Interior wayfinding signage plays an essential role in helping people visually navigate around a building, but how can a signage strategy also incorporate the needs of customers with visual impairment?
In this article, we discuss the diverse types of visual impairment, the kinds of issues that each customer could face, and how to consider the needs of visually impaired customers in your internal wayfinding signage.
Persons with visual impairments face several challenges when navigating physical and digital spaces. From not being able to identify objects to difficulty reading certain text or identifying colours, people with visual impairments require special accommodations to ensure they can navigate your premises with ease.
There are three main types of visual impairment:
Low vision or partial blindness is defined as a significant decrease in visual acuity or field of view, while colour blindness is a condition whereby an individual has difficulty perceiving certain colours and shades. Blindness involves the total or partial loss of vision and severely affects an individual’s ability to see any details or recognise objects or scenes.
The most common form of visual impairment is ‘red-green colour blindness,’ which affects how the person sees colours and contrasts. Someone affected by this condition might find it difficult to differentiate between certain shades such as green and yellow or blue and purple, making it difficult to read text on internal wayfinding signage or identify objects on maps. The customer may also have difficulty distinguishing between light and dark shades, making navigation around the building more challenging and stressful.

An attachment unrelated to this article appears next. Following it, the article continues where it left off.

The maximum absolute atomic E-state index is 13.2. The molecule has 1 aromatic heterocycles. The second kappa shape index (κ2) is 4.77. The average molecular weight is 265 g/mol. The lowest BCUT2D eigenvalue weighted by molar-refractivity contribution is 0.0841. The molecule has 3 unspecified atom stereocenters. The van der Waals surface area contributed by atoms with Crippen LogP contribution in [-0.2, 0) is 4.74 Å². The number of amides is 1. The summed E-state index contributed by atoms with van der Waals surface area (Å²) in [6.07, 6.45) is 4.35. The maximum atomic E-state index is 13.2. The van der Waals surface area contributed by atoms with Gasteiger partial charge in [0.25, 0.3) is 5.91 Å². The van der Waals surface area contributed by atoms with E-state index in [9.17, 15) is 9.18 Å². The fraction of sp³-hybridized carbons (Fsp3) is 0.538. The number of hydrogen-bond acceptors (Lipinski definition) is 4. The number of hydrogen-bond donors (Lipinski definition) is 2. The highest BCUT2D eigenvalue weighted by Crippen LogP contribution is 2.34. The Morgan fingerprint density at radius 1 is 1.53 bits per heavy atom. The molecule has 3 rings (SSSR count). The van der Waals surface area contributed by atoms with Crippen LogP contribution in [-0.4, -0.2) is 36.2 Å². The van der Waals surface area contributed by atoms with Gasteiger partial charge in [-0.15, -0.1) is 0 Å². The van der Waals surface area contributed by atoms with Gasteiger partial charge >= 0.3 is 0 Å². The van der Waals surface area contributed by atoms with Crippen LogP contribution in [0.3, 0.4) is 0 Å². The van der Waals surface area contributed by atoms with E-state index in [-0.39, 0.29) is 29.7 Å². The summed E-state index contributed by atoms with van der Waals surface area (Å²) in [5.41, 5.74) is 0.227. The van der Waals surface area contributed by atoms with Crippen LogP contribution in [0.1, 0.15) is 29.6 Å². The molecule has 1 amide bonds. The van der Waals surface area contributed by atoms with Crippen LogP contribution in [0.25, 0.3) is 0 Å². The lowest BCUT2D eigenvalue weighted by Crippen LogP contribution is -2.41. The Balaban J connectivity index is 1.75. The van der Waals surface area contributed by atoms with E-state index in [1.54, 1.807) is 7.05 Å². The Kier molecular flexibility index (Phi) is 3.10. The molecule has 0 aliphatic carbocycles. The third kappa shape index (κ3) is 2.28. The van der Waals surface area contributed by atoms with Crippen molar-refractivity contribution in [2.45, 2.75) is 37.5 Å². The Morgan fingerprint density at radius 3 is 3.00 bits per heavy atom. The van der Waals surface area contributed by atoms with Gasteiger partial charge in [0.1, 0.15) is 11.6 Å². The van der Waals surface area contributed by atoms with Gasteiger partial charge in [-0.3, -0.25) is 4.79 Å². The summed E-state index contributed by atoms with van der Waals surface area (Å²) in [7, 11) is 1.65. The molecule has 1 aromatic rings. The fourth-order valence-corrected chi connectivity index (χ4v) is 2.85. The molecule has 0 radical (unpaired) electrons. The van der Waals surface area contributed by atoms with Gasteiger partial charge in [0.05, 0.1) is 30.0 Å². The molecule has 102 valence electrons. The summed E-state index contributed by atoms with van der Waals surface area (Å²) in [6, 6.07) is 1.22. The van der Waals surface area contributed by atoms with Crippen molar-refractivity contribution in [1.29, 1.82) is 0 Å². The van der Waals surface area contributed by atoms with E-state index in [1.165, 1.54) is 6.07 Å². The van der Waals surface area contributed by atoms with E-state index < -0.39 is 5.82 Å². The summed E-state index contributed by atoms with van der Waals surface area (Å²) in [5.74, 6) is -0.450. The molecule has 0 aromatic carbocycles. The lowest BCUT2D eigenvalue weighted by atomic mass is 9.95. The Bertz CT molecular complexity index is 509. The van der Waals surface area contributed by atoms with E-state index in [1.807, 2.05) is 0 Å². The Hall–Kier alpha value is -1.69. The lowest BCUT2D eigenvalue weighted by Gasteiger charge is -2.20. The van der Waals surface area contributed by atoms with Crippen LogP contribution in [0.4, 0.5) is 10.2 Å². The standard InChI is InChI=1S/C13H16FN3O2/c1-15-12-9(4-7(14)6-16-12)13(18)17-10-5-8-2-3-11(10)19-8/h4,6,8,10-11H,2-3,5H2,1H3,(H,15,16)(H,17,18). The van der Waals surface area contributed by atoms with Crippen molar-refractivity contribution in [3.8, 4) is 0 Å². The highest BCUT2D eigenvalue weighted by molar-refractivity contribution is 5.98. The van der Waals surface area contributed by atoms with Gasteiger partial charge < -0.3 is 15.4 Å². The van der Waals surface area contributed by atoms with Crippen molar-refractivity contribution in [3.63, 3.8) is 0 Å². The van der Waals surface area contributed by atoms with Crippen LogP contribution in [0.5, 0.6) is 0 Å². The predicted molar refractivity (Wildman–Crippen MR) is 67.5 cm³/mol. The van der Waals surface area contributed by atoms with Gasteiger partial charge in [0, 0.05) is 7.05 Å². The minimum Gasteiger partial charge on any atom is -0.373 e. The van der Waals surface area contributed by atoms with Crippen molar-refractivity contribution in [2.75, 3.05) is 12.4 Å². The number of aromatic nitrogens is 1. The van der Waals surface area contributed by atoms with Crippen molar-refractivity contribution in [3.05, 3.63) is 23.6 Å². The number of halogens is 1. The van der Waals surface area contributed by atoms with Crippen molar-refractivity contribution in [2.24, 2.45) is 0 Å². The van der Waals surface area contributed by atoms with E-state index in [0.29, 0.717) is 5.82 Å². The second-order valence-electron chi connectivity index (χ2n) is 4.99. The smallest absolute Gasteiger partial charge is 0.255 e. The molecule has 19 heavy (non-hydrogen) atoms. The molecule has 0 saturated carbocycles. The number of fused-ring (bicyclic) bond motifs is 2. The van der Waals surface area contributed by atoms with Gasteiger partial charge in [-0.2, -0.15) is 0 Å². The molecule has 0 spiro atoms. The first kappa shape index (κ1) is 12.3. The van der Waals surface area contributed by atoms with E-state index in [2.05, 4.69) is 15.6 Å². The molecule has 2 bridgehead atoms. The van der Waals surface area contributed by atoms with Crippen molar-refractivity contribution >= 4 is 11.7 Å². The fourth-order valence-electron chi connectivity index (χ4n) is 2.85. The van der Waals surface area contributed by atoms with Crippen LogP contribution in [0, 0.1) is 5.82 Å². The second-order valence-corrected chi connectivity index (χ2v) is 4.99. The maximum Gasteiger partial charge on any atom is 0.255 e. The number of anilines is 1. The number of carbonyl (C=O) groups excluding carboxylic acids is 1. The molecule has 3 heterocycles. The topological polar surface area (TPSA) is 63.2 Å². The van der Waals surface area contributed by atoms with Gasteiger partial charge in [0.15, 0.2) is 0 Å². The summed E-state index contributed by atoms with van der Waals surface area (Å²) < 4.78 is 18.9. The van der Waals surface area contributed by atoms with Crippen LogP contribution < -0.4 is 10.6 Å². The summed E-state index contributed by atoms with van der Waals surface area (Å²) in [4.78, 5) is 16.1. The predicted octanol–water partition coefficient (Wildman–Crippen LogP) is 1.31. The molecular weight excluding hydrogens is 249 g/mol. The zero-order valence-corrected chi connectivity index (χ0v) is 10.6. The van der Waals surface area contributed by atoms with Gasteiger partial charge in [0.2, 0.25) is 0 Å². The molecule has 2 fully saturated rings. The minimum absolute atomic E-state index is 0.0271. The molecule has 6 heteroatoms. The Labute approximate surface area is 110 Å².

For someone who is blind, navigating physical spaces can be extremely difficult as he or she cannot rely on sight alone for guidance. This means that building owners need to think about signage solutions that go beyond traditional wayfinding designs.
When designing wayfinding signage for visually impaired customers, contrasting wayfinding colours against the signage background is essential for people with low vision or colour blindness. Creating tactile maps with written Braille instructions can also make it easier for customers to orient themselves within unfamiliar physical locations.
Incorporate a combination of colours, textures, patterns, and symbols within your designs when designing digital user interfaces to assist those with visual impairments to access your digital displays more easily.
For customers with full or partial blindness, some digital signage displays provide audio feedback through voice guidance systems and inbuilt Bluetooth beacons, so that people can locate specific areas within the building. Another solution for visually impaired people is to wirelessly link your wayfinding signage to their mobile devices, which would allow the device’s voice recognition software to read out where they are.
These solutions provide customers with receive real-time information about their environment while they navigate through physical spaces, giving them greater autonomy over their movements without having to ask for directions.
Visual impairments present unique challenges to customers when finding their way around both physical and digital spaces, but there are signage solutions available to make life easier for visually impaired customers.
Image Source: Unsplash